Nearly half of the public — 49.9 percent — are worried that domestically developed COVID-19 vaccines would not be able to attain international certification, a survey released yesterday by the Chinese Nationalist Party (KMT) showed.
The survey found that 40.7 percent said they were not worried that would be the case, while 9.4 percent gave no response.
The survey also asked respondents to select the top three brands of COVID-19 vaccine they would most like to receive.
Photo courtesy of the Chinese Nationalist Party via CNA
The most popular option was the Moderna vaccine with 493 votes, followed by the Pfizer–BioNTech vaccine with 489 votes, the AstraZeneca vaccine with 321 votes, and the Johnson & Johnson vaccine with 315 votes, the results showed.
The domestic vaccine being developed by Medigen Vaccine Biologics Corp was fifth with 222 votes, the survey showed.
Sixty-six percent of respondents agreed that “if the government cannot obtain foreign vaccines quickly, it should allow local governments or private companies to obtain vaccines,” while 27.9 percent disagreed and 6.2 percent gave no response, the survey showed.
It showed that 65.1 percent of respondents agreed that the government should promote universal screening for COVID-19 to prevent it from continuing to spread in communities, while 26.1 percent disagreed and 8.8 percent gave no response.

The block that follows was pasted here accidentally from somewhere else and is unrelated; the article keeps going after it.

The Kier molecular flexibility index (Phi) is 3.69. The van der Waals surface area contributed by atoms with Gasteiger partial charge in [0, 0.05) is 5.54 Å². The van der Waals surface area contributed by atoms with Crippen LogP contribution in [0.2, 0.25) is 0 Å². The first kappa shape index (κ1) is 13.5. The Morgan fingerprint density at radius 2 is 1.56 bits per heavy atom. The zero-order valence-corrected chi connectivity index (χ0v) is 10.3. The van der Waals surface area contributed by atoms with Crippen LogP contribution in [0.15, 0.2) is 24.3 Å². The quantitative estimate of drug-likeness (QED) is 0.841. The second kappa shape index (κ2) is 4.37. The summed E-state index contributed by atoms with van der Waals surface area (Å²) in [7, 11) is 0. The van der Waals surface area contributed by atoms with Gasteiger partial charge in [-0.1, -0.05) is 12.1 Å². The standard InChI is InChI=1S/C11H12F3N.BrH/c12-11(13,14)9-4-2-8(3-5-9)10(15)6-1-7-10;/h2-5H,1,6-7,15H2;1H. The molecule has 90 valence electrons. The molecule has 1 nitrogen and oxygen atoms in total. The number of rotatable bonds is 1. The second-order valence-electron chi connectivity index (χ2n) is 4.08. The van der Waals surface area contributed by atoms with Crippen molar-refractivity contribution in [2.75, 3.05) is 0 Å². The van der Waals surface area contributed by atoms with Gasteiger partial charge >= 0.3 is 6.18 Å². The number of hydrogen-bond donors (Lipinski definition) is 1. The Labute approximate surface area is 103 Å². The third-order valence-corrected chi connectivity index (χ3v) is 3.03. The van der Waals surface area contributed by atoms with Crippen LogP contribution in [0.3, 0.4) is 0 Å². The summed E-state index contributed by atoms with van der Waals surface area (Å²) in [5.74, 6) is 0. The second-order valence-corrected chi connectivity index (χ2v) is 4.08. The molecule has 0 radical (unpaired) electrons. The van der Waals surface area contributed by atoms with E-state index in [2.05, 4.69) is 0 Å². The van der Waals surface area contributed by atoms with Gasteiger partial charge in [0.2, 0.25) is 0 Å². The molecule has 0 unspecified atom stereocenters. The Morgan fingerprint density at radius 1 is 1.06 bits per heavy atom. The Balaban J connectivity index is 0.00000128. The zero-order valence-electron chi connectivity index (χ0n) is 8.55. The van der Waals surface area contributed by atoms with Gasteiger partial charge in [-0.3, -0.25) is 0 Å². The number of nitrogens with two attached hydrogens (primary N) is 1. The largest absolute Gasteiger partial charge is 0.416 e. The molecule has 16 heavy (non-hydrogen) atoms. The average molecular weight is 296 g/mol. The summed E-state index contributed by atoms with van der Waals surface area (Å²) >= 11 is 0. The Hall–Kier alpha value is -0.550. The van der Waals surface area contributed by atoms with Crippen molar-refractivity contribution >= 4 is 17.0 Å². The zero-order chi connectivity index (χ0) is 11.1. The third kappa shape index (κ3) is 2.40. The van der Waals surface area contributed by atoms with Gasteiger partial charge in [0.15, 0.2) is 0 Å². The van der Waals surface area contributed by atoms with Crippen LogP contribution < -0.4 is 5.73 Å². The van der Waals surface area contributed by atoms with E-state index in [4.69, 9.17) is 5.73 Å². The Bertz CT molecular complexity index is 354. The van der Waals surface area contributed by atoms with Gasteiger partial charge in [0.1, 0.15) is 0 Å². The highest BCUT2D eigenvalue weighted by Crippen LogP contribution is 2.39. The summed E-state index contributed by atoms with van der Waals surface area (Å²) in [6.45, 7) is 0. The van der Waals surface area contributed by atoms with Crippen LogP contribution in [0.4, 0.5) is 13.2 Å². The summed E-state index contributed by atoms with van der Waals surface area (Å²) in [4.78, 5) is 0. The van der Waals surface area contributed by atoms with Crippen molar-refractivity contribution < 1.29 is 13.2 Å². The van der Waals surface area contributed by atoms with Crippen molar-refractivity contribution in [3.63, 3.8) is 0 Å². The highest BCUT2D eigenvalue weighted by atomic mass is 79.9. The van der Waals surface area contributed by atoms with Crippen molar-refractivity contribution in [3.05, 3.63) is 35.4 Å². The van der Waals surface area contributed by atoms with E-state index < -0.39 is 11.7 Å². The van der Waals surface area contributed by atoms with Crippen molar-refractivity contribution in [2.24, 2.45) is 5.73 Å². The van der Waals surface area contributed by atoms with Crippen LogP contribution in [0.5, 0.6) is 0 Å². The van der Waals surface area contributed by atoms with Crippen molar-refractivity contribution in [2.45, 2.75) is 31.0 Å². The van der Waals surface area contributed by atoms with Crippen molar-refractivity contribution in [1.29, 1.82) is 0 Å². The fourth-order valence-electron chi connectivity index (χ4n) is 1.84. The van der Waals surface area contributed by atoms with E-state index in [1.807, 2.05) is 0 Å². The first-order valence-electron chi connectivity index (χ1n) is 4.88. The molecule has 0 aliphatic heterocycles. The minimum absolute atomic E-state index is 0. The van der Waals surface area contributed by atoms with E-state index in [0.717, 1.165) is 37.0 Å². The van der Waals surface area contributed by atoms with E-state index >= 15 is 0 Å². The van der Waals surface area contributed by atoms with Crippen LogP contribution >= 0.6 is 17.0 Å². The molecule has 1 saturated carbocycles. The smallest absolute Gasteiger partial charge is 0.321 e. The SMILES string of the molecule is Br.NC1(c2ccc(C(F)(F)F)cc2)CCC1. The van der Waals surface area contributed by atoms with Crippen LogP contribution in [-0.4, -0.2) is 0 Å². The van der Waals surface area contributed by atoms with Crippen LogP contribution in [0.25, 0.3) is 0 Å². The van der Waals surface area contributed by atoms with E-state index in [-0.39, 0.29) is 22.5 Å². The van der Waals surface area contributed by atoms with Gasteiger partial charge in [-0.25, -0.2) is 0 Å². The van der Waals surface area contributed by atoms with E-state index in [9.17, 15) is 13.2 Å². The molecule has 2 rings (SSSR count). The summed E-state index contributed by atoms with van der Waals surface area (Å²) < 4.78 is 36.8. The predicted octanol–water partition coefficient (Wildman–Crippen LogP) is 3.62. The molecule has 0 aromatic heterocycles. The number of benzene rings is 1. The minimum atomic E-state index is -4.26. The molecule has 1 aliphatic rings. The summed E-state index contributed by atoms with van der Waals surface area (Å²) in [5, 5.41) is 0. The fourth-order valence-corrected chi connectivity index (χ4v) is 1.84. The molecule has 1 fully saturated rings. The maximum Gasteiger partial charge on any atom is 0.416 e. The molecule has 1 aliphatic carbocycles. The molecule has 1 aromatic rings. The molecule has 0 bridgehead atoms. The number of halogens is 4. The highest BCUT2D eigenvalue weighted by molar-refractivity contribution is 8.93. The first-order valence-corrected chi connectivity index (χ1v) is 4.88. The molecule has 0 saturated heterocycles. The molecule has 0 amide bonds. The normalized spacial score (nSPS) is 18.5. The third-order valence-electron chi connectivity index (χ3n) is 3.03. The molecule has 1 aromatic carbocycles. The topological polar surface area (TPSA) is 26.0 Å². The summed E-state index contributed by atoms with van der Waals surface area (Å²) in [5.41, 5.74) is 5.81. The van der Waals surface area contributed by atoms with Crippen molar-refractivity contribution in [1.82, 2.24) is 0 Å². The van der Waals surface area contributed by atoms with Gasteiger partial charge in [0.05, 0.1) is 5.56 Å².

The government delaying adopting universal screening has led to many unreported cases of infection, the KMT said.
Although President Tsai Ing-wen’s (蔡英文) administration has been pushing for domestic COVID-19 vaccines, there is a risk that they would not be able to obtain international certification, it said.
The government has “clearly been unfair” in its allocation of vaccines, KMT Culture and Communications Committee director-general Alicia Wang (王育敏) said at the online news conference.
With a bigger population and more confirmed cases of COVID-19, Taichung should not receive fewer vaccine doses than Kaohsiung, she said, calling for an explanation from the Central Epidemic Command Center.
The center would not do a good job of preventing the spread of the virus if it distinguishes between Democratic Progressive Party-led and KMT-led municipalities and counties when distributing vaccines, she said.
The survey was carried out by Taiwan Real Survey Co from Monday to Wednesday last week, the KMT said.
It was based on the responses of 1,080 Taiwanese aged 20 or older, and had a confidence level of 95 percent and a margin of error of 2.98 percentage points, it said.
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